Philip Chapman-Bell, also known on the origami circuit as Oschene, just posted a crease pattern for this absolutely wonderful origami Rose, folded from a circle of paper. It has pentagonal symmetry! Marvelous! Visit his website and download the CP. Furthermore, as with all of his works, it is released under a very permissive Creative Commons license, which permits people to share, copy, print, and modify his designs, with a few limitations (share your creations under the same license, and no commercial use.) This is a great way to publish origami materials, as it allows individual users worldwide to use and share to their heart’s content while protecting the work from commercial exploitation by ethically-challenged people. Win-win, as far as I can see. I encourage you to think about releasing some diagrams in the same way, fearless reader!
This is a crease pattern for Joel Cooper’s “Basket Weave” design, which features so prominently in many of his tessellation designs. It may have other origins as well- Joel has said as much; however, I have only seen it in his work, and that’s the first place I saw this, so until I see otherwise I’m crediting him with the design. That being said, here’s two different CP’s for it: one without a grid, and one with a grid. I highly recommend looking at the grid version to understand the spacing for this design, as it’s rather tightly packed together when folded. Basket Weave, Crease Pattern (PDF) Basket Weave, Crease Pattern, no grid (PDF) To see some photos of what this looks like when folded, peruse some of Joel Cooper’s mask photos; or check out the examples I folded a while back, here.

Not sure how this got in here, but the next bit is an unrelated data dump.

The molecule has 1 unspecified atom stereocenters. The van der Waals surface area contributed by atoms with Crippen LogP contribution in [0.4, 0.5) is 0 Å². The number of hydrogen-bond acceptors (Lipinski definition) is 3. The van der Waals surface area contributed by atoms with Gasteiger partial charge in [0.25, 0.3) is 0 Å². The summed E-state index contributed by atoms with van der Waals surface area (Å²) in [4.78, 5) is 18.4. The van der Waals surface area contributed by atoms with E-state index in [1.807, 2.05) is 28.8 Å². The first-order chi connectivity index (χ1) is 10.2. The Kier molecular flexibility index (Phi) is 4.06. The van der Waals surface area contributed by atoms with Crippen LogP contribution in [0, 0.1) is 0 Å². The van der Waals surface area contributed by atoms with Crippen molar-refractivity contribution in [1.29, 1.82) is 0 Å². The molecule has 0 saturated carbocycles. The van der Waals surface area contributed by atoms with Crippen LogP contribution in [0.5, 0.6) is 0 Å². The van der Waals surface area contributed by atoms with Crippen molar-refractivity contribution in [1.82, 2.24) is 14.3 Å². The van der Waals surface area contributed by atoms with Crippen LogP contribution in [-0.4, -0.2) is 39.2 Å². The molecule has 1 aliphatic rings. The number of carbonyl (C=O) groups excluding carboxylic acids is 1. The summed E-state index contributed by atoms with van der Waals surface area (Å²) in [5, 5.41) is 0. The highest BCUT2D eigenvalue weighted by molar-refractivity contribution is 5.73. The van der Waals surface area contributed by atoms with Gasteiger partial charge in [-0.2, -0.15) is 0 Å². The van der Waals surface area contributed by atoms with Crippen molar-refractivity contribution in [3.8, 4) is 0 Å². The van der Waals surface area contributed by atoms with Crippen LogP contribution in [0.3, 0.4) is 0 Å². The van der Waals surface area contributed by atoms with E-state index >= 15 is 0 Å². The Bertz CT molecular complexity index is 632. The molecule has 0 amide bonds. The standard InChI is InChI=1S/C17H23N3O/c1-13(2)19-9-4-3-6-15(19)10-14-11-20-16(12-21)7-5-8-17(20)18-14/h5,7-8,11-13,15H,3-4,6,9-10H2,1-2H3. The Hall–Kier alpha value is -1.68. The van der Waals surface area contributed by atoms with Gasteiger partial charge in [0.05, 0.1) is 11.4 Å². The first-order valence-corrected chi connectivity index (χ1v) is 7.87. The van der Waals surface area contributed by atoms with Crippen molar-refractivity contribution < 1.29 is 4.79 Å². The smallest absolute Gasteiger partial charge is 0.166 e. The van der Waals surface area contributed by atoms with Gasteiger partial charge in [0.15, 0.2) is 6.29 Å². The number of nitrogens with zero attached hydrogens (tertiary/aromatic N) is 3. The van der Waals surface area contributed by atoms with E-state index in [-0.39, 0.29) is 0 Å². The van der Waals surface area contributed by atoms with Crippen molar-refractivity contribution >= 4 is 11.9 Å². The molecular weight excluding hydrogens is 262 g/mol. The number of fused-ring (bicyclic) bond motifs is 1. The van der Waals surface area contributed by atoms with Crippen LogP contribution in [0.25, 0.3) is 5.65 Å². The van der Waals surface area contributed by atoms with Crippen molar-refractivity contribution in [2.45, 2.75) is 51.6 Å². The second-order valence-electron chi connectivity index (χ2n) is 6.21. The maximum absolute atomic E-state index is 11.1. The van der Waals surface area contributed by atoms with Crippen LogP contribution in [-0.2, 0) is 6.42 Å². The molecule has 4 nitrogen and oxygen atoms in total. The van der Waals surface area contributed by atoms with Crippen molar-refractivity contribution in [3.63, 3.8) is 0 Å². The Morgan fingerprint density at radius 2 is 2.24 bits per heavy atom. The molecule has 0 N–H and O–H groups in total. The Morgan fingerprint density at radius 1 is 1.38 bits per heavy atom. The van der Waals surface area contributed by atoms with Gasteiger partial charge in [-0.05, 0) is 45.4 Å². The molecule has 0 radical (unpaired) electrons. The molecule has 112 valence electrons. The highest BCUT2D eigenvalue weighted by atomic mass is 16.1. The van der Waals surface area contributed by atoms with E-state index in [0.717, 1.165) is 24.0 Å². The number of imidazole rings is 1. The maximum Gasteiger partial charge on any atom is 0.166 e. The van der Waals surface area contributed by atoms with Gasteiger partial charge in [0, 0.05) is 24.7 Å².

Some absolutely stunning paper artwork made by Clive Stevens. I think this is perhaps the best paper cutting I have seen in this genre to date. Wow. (Erik the Red, of course picking an example that follows my own personal tastes…) Follow the link to check out his several galleries of beautiful work! Thanks to the great people at the russian site Hand Made for the link. updated 2016 – a full ten years later! – to point to Clive’s new site.
If you are so inclined, I uploaded two different crease patterns for this design: 22.214.171.124 Waterbomb/Flagstone Tessellation, crease pattern (with grid) 126.96.36.199 Waterbomb/Flagstone Tessellation, crease pattern (no grid, as pictured above) I’m really at somewhat of a loss on what to name these tessellations. If folded fully they become flagstone tessellations, ala Joel Cooper; if left three-dimensional, they are “waterbomb” style tessellations (although waterbomb is the wrong term for us to use here, but we’ll dispense with that argument for the moment.) Regardless, this is a 188.8.131.52 tessellation- the old standard, triangles and hexagons together. When you fold “normal” tessellations, the twists are always the dual of the tessellation you are folding. (For example, the 184.108.40.206 tessellation has a dual made up of rhombic stars- and the rhombic star tessellation, when folded, has hexagon and triangle twists, which most people actually think of as a 220.127.116.11 tessellation even though it’s really the dual of that…) However, with these “waterbomb” tessellations, there seems to be a little bit of change due to the geometry involved. I …
I saw this story come up on my Technorati search feed on “origami tessellations”. How random is that? I’m guessing it’s tessellations of origami, and not the kind of tessellations that we do, but still it seemed interesting. I’ll have to try to remember to check this out if I’m ever in Portland! Having enjoyed great success with its downtown location (406 SW 13th), Masu recently built a branch in Southeast. There, origami tessellations hang on the walls, and futons lay behind the chairs. At the gorgeous, wood-paneled sushi bar, the chefs move fluidly. Light glints off knives. Chopping sounds fill the air. The rich smell of the freshest fish available is everywhere. Mmmm… Sushi!